Since Irish emigration following the Famine there had been much tension in Glasgow. And occasionally it did boil over.
Friday 6th August 1875 marked the centenary of the birth of Daniel O'Connell of Kerry.
There were to be festivities in Glasgow the following day. However there were to be not one but two processions setting off from Glasgow Green.
One was from an Organising Committee demanding an amnesty for political prisoners and self government for Ireland. It gathered at Fleshers Haugh and made its way to East Muir, a park at Shettleston. 3000 took part.
A larger one was led by priests who were against giving the demonstration any political character. They gathered at Nelson's monument and went via the Gorbals and Langside to Pollokshaws. It was bigger -7000 took part.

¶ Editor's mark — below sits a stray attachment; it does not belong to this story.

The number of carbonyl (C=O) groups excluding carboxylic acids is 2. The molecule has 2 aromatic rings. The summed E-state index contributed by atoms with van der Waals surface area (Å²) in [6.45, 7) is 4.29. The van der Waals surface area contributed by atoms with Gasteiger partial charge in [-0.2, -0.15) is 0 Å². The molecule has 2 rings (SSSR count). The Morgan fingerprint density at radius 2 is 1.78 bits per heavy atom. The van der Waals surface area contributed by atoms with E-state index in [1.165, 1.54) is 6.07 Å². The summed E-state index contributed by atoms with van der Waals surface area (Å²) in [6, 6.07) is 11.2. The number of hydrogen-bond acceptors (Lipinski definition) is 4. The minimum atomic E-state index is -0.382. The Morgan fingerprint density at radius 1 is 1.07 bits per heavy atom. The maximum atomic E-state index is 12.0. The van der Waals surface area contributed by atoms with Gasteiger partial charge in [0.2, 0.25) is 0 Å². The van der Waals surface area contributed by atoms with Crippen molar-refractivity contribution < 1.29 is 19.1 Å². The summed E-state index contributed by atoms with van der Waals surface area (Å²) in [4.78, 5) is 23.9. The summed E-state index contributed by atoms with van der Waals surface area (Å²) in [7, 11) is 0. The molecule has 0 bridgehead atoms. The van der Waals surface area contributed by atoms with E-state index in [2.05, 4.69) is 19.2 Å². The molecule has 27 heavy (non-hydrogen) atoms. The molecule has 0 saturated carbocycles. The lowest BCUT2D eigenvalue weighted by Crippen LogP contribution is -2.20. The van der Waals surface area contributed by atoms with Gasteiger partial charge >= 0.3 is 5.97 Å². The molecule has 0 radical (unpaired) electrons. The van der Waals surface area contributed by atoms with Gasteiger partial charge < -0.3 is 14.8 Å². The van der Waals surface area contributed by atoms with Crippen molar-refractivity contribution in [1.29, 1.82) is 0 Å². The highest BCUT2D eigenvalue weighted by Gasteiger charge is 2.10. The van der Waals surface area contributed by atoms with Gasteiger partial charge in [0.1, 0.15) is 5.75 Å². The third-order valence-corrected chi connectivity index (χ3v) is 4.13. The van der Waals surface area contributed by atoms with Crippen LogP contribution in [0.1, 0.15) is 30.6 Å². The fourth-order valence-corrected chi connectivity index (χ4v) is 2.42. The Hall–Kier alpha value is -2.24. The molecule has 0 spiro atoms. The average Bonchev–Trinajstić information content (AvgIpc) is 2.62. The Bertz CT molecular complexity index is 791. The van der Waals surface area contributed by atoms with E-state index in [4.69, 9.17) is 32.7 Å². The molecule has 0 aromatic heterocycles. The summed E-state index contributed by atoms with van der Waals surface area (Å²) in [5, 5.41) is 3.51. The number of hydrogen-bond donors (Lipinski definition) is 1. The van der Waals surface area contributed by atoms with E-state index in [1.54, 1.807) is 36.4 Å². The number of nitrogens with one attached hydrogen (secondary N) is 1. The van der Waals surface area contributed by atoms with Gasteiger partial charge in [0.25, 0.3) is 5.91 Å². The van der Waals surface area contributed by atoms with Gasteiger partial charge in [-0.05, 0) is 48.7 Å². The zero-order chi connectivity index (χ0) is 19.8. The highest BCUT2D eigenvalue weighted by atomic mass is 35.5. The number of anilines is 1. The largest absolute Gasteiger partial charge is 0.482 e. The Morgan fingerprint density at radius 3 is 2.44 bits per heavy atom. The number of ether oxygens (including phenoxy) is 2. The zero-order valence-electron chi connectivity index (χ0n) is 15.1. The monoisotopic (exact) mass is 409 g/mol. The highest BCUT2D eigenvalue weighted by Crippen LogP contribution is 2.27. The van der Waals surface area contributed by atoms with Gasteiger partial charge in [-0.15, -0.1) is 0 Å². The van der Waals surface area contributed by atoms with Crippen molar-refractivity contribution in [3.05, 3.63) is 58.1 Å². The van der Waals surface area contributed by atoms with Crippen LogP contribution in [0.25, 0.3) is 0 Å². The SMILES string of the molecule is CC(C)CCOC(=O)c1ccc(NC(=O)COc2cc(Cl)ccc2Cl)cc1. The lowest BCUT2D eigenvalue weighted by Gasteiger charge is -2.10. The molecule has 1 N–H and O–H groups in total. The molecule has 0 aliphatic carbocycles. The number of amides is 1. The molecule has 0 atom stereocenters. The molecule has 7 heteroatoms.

Later that night there was trouble at Partick Cross when Irish Nationalists and Orangemen who had been drinking through the day went at each other with "pokers, pikes and placards, tones and sticks with loaded heads."
The trouble only finally came to an end when the Riot Act was read on the Sunday morning.
Some 70 arrests were made. All appeared at Partick Burgh Court after what had been the biggest civil disorder in the city for years.